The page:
“I believe that there is clear and overwhelming evidence that the integrity of this primary was violated unlawfully by huge numbers of Democrats voting to change the outcome of the Republican primary,” Davis said in a prepared release.
Davis has a law firm looking into overturning Roe’s 486-vote GOP primary win on the basis that Democrats sided with Roe and interfered in the primary.
“The evidence obtained to date illustrates that there was a systematic effort by both known and unknown persons to influence the Republican primary election for Congress in the 1st Congressional District,” Davis said. “While our detailed data analysis is not yet complete because voter data will not be available until Thursday afternoon, an initial review of the information provided by witnesses and anecdotal evidence shows that many voters who have never voted in the Republican primary chose a Republican ballot this time.
“Similarly, many voters who had a history of voting to choose the nominee of the Democrat primary chose a Republican ballot this time, and many of these were in areas in which Dr. Roe saw heavy support. Because of this evidence, we are considering challenging the results of the recent primary through the process allowed under state law.”
Davis’ campaign alleged Republicans have a constitutional right to determine their own nominees based upon a Supreme Court decision.
The campaign also cited a code section of Tennessee law saying voters “must be bona fide members of the political party” in the primary they seek to vote.
“I have no clue what he’s talking about ... but obviously he thinks he’s got something there,” Sullivan County Administrator of Elections Gena Frye said of the Tennessee law Davis’ campaign is citing.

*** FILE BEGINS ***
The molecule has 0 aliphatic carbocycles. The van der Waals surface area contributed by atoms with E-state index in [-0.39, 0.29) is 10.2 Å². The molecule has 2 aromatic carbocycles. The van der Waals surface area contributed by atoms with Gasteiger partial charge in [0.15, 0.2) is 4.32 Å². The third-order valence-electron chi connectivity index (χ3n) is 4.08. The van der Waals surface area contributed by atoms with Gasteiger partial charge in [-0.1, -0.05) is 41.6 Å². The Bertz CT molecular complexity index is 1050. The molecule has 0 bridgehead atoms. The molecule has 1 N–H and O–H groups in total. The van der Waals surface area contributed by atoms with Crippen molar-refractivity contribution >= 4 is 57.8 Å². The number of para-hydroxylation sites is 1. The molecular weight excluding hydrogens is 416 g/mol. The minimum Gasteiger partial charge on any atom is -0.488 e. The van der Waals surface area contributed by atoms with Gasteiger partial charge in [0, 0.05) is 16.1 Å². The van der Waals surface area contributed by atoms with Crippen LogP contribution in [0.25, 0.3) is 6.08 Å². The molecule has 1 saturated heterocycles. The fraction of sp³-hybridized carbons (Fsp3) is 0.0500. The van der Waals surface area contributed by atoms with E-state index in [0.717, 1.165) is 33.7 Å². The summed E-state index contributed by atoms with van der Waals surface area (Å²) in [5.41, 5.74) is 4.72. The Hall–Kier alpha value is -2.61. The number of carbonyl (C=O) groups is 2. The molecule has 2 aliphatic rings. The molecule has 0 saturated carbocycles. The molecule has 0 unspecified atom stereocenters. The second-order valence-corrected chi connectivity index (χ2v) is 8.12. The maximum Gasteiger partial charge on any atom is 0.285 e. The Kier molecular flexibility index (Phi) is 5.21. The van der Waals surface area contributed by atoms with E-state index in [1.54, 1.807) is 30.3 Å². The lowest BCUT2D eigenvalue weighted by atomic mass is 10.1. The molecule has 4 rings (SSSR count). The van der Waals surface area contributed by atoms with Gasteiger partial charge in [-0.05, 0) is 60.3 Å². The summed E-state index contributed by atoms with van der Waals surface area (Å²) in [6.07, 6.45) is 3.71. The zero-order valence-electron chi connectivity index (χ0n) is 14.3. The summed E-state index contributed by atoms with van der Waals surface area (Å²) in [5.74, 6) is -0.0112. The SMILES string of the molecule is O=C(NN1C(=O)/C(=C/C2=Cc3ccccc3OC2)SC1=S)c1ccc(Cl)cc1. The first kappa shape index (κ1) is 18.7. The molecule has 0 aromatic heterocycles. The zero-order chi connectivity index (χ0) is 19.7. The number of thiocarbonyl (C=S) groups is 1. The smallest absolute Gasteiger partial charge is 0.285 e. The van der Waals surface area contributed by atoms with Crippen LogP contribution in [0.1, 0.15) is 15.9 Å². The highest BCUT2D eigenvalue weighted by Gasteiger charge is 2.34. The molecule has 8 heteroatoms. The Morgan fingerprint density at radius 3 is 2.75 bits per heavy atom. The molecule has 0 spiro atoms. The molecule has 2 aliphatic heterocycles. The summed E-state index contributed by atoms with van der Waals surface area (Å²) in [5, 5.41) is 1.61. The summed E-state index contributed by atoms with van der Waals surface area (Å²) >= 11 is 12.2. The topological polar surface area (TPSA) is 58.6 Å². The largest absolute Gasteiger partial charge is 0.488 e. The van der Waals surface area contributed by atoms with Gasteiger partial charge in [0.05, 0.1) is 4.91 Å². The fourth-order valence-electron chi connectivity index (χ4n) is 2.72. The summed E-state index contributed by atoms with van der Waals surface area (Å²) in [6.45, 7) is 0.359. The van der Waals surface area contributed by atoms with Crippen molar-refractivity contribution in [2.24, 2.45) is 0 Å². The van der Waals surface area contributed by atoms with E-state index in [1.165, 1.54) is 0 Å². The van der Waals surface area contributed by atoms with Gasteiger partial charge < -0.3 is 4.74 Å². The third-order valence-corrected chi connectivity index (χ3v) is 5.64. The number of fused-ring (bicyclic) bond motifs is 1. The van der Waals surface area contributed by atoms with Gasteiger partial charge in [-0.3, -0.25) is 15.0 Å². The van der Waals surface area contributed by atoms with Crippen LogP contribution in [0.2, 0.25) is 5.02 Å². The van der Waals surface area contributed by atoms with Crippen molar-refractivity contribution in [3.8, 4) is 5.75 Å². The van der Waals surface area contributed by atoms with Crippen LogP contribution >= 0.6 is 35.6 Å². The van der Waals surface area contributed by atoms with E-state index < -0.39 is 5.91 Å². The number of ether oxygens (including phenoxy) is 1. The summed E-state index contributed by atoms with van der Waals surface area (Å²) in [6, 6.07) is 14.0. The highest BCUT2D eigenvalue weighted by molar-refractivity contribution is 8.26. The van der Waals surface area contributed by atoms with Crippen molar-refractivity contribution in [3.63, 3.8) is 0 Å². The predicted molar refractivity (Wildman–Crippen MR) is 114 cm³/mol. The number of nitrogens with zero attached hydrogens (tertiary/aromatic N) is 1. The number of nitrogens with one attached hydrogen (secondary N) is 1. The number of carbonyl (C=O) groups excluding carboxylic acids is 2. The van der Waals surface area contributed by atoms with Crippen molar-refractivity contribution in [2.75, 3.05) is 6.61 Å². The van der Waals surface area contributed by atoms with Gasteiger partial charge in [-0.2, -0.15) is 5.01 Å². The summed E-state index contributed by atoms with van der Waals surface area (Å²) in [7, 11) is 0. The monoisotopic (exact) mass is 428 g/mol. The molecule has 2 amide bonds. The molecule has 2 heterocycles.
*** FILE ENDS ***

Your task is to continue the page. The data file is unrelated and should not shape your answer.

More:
On Tuesday, Frye pointed to a little-known state law that allows a candidate to challenge a ballot “on the grounds of party affiliation” after the election.
But election officials insist Tennessee has an open primary with voters participating in one political party’s primary but not both. When voters show up at the polls, they sign an application for a ballot and indicate the primary they desire to vote in.
Frye also pointed out Davis’ campaign had no poll watchers at Sullivan County voting locations.
In response, Roe indicated the Davis campaign release looked like it had been put together by its attorney.
“This situation is what it is. I think it does the (Republican) party a disservice. It’s time to move on,” said Roe, Johnson City’s mayor.
Davis said if his campaign decides to formally contest the primary, it will be filed with the Tennessee Republican Party’s primary board — consisting of 66 state executive committee members — within five days after the election is certified. That primary board can set aside the election results if necessary, according to state law. There are two state executive committee members for every state Senate district.
State law also allows for a recount upon an “indication of fraud if the number of votes affected would be sufficient to change the result of the election.”
When asked whether TRP might have to pay for a Davis-Roe special election if there is one, TRP Communications Director Bill Hobbs had this e-mailed response: “We are not discussing possible remedies at this time.”
One state executive committee member, John Ryder of Memphis, said in an e-mail: “Until I hear the evidence, I have no opinion on the matter. I will make my decision after I have heard the parties.”
TRP’s state executive committee saw it Davis’ way two years ago when it turned away GOP primary runner-up Richard Venable’s recount request on the basis of long voter lines and polling location issues.
Still, TRP Chair Robin Smith has already sent Roe a letter congratulating him on his victory. Her appointment as party chair was made by the state executive committee last year.
Davis’ campaign said the robocalls went into Democrats’ homes the night before the primary and encouraged people to vote in the GOP primary for “anyone but Congressman Davis.”
The campaign added there were also reports that “current and former” Democratic Party officials voted in the Republican primary.
Tennessee Democratic Party Chairman Gray Sasser maintained Tuesday there was no organized Democratic effort to back Roe.
The 1st Congressional District hasn’t elected a Democrat in more than 100 years.